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    • "We have not found LAM to be a particularly good antigen for the study and diagnosis of TB in badgers using the ELISA format (unpublished work). The evaluation of LAM as a serodiagnostic antigen in human TB is also not encouraging, although sensitivity is improved if combined with other antigens (Zhang et al., 2009; Beyene et al., 2010). Assessment of different antigens, singly and in combination with animals in a single study, would be valuable. "
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    ABSTRACT: The infection of both captive and free-ranging wildlife species with pathogenic mycobacteria (including Mycobacterium tuberculosis) poses a zoonotic risk and continues to cause challenges for the livestock industry, zoos and governments around the world. Central to the management and control of tuberculosis is timely and accurate diagnosis. In many cases, bacterial culture is insufficiently sensitive and confirmation of TB post-mortem is neither feasible nor desirable. In this context, there is still considerable research interest in, and need for, immunological methods for diagnosis. Reviews on this topic were published in 2005 and 2009, but since then veterinarians and other researchers have continued to evaluate immunodiagnostic approaches to TB. These include serological tests such as lateral-flow devices, and enzyme-linked immunosorbent assay (ELISA) and those based on evaluation of cell-mediated immunity, such as the tuberculin skin test and interferon-gamma release assay (IGRA). Since 2009, the range of publications on this topic has been extended to a number of new species, including South American camelids, black rhinoceros, lions and non-human primates. Therefore, it seemed appropriate to review the literature in the 3 years since 2009 and provide an overview of progress.
    Transboundary and Emerging Diseases 11/2013; 60(s1). DOI:10.1111/tbed.12094 · 2.94 Impact Factor
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    • "Briefly, each serum sample was considered positive if the mean absorbance was greater than the cut-off point. For the multiple-antigen ELISA results, single antigen ELISA data was re-evaluated and the serum tested was determined to be positive according to the following criteria: (1) any 2 or more antigens specifically react with serum with the absorbance greater than the cut-off value calculated from the mean absorbance (A405nm) plus 2 standard deviations of healthy controls or (2) any antigen that specifically reacts with serum when the cut-off value was calculated from the mean absorbance (A405nm) plus 3 standard deviations of healthy controls [25]. "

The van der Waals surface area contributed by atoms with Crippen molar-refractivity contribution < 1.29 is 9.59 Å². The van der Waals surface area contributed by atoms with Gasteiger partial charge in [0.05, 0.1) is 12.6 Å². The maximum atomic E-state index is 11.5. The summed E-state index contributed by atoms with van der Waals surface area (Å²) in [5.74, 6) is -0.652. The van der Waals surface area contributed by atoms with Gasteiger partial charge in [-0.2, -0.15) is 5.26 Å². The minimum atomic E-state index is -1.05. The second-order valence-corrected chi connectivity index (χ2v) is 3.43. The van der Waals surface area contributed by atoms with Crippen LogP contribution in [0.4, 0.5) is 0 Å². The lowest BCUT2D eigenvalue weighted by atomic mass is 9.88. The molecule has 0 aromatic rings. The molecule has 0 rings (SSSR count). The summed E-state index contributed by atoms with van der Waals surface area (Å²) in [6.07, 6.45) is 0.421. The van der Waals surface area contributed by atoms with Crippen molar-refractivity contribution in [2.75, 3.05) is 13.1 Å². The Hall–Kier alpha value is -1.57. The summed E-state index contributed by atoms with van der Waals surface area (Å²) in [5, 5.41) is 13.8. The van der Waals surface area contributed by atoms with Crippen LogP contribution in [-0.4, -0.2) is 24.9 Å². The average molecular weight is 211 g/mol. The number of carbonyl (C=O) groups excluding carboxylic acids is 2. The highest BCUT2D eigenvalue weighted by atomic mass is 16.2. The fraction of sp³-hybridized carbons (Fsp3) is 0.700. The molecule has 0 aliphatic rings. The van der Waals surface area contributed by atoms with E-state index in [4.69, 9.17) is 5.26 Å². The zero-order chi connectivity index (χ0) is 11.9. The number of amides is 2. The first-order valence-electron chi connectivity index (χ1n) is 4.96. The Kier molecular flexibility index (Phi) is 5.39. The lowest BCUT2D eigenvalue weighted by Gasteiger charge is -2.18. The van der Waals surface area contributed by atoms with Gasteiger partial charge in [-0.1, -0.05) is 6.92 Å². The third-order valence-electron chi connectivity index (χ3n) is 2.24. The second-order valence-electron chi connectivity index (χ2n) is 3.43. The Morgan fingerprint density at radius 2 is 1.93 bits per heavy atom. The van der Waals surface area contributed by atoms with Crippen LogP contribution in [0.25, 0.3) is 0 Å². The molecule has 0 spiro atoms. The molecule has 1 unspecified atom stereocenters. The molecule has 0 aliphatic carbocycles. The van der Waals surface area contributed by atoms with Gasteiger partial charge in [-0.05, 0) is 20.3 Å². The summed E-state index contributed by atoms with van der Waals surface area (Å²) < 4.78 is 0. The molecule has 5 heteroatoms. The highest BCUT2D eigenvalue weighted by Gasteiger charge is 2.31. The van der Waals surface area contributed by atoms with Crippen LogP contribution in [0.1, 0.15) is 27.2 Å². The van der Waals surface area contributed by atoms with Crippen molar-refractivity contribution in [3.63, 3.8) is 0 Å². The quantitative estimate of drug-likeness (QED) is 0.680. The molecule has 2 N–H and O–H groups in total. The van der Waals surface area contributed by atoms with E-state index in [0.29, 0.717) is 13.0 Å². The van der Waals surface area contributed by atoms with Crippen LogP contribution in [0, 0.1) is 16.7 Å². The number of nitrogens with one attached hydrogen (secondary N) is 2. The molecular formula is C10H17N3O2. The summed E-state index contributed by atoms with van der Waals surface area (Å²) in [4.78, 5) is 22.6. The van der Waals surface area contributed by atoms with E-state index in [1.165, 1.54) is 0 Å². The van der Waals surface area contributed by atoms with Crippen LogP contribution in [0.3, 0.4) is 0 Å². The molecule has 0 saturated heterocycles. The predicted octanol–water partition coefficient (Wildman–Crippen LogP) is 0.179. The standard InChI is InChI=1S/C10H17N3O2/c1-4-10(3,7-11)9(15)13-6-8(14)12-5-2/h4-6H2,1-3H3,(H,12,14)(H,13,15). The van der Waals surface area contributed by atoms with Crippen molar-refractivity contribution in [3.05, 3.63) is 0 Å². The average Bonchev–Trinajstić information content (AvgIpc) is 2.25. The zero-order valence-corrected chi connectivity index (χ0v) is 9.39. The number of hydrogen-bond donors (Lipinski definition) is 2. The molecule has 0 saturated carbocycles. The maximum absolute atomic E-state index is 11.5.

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    ABSTRACT: Background Burkholderia pseudomallei, the causative agent of melioidosis, is endemic to Southeast Asia and northern Australia. Clinical manifestations of disease are diverse, ranging from chronic infection to acute septicaemia. The current gold standard of diagnosis involves bacterial culture and identification which is time consuming and often too late for early medical intervention. Hence, rapid diagnosis of melioidosis is crucial for the successful management of melioidosis. Methods The study evaluated 4 purified B. pseudomallei recombinant proteins (TssD-5, Omp3, smBpF4 and Omp85) as potential diagnostic agents for melioidosis. A total of 68 sera samples from Malaysian melioidosis patients were screened for the presence of specific antibodies towards these proteins using enzyme-linked immunosorbent assay (ELISA). Sera from patients with various bacterial and viral infections but negative for B. pseudomallei, as well as sera from healthy individuals, were also included as non-melioidosis controls. The Mann Whitney test was performed to compare the statistical differences between melioidosis patients and the non-melioidosis controls. Results TssD-5 demonstrated the highest sensitivity of 71% followed by Omp3 (59%), smBpF4 (41%) and Omp85 (19%). All 4 antigens showed equally high specificity (89-96%). A cocktail of all 4 antigens resulted in slightly reduced sensitivity of 65% but improved specificity (99%). Multiple-antigen ELISA provided improved sensitivity of 88.2% whilst retaining good specificity (96%). There was minimal reactivity with sera from healthy individuals proposing the utility of these antigens to demarcate diseased from non-symptomatic individuals in an endemic country. Conclusions TssD-5 demonstrated high detection sensitivity and specificity and the results were obtained within a few hours compared to time consuming culture and IFAT methods commonly used in a clinical setting. The use of multiple-antigens resulted in improved sensitivity (88.2%) whilst maintaining superior specificity. These data highlight the use of TssD-5 and other recombinant antigens tested in this study as potential serodiagnostic agents for melioidosis.
    BMC Infectious Diseases 04/2013; 13(1):165. DOI:10.1186/1471-2334-13-165 · 2.61 Impact Factor